Part of Spike hoped Cameron’s boyfriend wouldn’t be the supportive type. He hated himself for his pettiness, hated how hurt she’d be if it happened – but he still hoped.
He had been hoping for too long to stop now.
As Cameron finished talking, John looked at her incredulously. “And you really expect me to believe all this?”
For the past two weeks Cameron had tried to figure out the best way on how to tell him that she hadn’t really joined a health club, and where she truly went every night. In the end, she had decided that the simple, unadorned truth would be best.
Apparently she had been wrong.
“It’s the truth,” she insisted. “I went to England to train, not for school, and—”
“And next you’re going to tell me the guy who picks you up every night is your vampire hunting partner?”
A chill ran down her back. He had never said a thing about Spike before, but he had been growing more distant since her return. She had thought he was still upset she had been gone for so long, but now she realized that it was something else entirely that had troubled him.
She took his hand between both of hers and tried to fill her words with conviction. He had to believe her.
“Technically, he’s my Watcher,” she said quietly. “He’s supposed to keep an eye on me and train me but Spike is not the type to—”
John abruptly pulled his hand free and glowered at her. “Spike, huh?” He snorted. “Of course. And you’ve been saying his name in your sleep because he trains you so well. And you’ve been too tired to do more than sleep next to me because killing vampires—” He stopped and let out a burst of cold laughter. “Vampires. Honestly. Do you really think I’m that dumb?”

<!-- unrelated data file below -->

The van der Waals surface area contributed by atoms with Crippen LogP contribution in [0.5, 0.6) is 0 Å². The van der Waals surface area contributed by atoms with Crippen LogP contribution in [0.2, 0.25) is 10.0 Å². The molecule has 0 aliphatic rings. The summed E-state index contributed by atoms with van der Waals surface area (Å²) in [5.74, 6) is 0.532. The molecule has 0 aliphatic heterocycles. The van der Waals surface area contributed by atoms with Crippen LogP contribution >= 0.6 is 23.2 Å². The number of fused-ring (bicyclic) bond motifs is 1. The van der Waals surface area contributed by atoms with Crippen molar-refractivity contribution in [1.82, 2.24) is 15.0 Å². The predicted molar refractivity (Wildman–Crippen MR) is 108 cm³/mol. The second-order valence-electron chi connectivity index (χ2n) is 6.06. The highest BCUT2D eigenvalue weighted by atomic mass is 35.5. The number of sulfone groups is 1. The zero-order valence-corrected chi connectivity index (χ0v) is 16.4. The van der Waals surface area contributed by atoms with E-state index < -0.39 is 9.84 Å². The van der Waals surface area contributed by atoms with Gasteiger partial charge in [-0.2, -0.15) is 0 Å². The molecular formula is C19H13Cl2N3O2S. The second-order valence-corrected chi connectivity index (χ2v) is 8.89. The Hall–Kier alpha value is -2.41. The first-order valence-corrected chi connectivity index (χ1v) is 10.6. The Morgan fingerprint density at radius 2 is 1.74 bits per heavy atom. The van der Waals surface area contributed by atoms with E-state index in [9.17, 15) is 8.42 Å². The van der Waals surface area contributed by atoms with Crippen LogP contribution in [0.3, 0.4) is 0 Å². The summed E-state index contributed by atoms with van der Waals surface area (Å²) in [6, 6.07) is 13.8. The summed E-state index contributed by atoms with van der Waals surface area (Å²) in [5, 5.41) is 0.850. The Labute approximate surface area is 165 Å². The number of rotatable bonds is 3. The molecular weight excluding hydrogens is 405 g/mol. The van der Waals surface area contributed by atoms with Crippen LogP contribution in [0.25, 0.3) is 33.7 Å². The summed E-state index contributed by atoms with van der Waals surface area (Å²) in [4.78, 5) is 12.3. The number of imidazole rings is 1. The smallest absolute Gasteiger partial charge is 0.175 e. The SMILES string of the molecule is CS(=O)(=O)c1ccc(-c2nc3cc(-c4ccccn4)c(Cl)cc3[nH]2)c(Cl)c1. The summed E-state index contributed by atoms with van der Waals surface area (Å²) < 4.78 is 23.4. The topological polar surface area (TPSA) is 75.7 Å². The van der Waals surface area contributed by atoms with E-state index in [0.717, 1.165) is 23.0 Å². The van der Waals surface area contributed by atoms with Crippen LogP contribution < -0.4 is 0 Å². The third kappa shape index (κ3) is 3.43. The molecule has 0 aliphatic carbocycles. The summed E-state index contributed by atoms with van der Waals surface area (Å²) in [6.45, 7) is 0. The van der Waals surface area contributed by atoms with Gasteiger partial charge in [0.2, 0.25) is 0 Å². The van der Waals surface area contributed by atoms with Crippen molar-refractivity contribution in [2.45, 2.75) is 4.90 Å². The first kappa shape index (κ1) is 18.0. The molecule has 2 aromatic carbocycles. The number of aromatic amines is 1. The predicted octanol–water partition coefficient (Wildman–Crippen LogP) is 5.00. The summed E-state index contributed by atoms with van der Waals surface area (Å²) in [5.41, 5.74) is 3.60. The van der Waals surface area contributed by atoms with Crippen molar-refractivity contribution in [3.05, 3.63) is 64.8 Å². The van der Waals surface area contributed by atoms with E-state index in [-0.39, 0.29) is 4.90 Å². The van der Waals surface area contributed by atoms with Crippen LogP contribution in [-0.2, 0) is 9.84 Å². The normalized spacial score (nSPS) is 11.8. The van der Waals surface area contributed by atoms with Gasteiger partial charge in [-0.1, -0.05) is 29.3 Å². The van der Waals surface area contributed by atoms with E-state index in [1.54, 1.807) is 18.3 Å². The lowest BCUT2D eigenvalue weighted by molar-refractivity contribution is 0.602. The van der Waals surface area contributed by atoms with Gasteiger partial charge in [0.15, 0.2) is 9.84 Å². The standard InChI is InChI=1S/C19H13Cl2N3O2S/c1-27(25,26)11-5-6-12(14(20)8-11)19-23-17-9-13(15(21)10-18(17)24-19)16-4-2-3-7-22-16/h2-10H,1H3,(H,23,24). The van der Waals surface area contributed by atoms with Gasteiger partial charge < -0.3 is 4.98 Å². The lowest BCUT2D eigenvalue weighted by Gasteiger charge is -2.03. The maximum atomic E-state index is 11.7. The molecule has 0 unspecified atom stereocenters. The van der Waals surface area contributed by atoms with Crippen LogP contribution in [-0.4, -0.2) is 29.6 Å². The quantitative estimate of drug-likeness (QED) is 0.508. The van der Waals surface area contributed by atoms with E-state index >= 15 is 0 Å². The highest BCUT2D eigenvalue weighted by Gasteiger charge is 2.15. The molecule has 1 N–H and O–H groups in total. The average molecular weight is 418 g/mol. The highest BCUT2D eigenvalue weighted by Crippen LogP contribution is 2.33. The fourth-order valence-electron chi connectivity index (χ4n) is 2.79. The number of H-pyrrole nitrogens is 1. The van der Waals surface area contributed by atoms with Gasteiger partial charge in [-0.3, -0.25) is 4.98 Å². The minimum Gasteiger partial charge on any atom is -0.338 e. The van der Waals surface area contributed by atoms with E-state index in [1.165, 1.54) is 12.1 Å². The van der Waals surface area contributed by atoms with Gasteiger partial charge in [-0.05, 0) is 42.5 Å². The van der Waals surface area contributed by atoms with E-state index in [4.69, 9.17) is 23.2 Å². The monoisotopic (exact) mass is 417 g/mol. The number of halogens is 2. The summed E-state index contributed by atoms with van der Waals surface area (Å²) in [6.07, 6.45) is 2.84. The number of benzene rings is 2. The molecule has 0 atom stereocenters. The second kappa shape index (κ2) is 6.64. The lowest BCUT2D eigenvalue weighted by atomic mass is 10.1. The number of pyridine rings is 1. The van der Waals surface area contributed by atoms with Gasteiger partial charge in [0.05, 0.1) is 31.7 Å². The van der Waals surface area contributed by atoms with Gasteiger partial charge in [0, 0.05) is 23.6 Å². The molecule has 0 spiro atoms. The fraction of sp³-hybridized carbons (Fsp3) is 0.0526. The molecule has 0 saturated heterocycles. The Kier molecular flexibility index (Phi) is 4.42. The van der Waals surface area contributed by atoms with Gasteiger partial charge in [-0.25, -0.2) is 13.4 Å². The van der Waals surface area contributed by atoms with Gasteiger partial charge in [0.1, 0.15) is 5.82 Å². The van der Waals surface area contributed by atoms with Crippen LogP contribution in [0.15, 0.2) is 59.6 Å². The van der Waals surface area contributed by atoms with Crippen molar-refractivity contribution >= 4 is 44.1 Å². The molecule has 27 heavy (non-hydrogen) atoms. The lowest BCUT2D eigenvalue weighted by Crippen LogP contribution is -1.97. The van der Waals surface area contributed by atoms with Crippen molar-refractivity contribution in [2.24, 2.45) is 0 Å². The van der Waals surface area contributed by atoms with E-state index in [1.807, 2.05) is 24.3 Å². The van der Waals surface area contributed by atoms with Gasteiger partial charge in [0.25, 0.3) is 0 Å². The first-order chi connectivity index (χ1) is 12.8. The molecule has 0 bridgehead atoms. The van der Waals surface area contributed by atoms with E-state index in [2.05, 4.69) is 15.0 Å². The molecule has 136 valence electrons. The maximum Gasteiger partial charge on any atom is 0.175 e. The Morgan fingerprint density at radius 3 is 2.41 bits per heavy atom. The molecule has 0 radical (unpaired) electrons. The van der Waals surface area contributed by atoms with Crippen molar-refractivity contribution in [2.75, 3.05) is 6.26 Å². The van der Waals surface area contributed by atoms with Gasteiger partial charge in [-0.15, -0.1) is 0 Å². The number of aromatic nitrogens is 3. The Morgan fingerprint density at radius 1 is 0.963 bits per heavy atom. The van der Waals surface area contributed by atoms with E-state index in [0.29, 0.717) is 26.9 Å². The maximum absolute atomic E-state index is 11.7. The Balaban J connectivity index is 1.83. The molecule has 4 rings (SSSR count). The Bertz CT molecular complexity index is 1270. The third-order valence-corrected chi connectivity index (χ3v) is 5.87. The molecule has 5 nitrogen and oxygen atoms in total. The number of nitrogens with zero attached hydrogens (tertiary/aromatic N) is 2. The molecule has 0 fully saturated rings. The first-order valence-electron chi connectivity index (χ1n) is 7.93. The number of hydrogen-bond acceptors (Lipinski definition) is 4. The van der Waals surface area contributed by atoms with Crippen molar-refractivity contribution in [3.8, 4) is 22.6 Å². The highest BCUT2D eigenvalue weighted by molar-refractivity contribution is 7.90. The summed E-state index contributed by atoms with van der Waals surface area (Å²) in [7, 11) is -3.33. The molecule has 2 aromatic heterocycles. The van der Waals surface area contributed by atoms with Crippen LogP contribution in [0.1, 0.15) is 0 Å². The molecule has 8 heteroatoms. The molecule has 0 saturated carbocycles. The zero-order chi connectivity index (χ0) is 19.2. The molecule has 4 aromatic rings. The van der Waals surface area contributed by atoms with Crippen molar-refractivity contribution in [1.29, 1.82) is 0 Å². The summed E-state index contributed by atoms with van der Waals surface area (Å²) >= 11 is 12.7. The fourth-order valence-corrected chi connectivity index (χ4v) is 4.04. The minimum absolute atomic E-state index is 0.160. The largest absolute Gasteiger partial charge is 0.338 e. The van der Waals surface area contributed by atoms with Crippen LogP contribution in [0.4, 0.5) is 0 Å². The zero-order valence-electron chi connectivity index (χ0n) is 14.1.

“Of course not!” she pleaded. “I swear—”
“Don’t.” He raised both hands palm out toward her. “Don’t swear. I’ve heard enough lies already. We’re done.”
Her chest tightened painfully until she started having trouble breathing. She barely saw as he walked through the apartment, picking up a few of his things here and there, barely heard him say that he’d come in a few days to pick up the rest. When the front door banged shut on him, though, she flinched and started crying. She knew, she just knew he wouldn’t be back, not until it was too late. They always left her, and they never came back in time. Why did this happen to her again and again, why—
She gasped when she realized what she was thinking, the flow of tears ceasing in her shock. What was wrong with her? John was the first boyfriend she had ever had, and their relationship had had some ups and downs, but they had never broken up before. Where were those thoughts coming from?
Feeling very hot and a little lightheaded, she went to the bathroom and pressed cold water to her face, washing away the tears. When she looked at herself in the mirror, she felt like she was looking at a stranger. Her life had changed when she had become a Slayer – for better or for worse. There was nothing she could do about it, except embrace that change and be who she was supposed to be. If John couldn’t accept who she was, there wasn’t much she could do about that either. Maybe in time she’d find someone who would accept her, all of her, the old parts along with the new ones.
She needed a change, she decided. A change on the outside to reflect the changes on the inside. Maybe a new haircut would help her move on.
When the passenger door opened and Cameron climbed into the car, Spike was so shocked that he could only gape at her, eyes wide and mouth open. He could barely believe what he was seeing, and he wasn’t far from thinking he was hallucinating, or maybe looking at a ghost. He couldn’t help reaching out for the short, blond hair that danced on his Slayer’s shoulders, couldn’t help asking in a whisper, “Buffy?”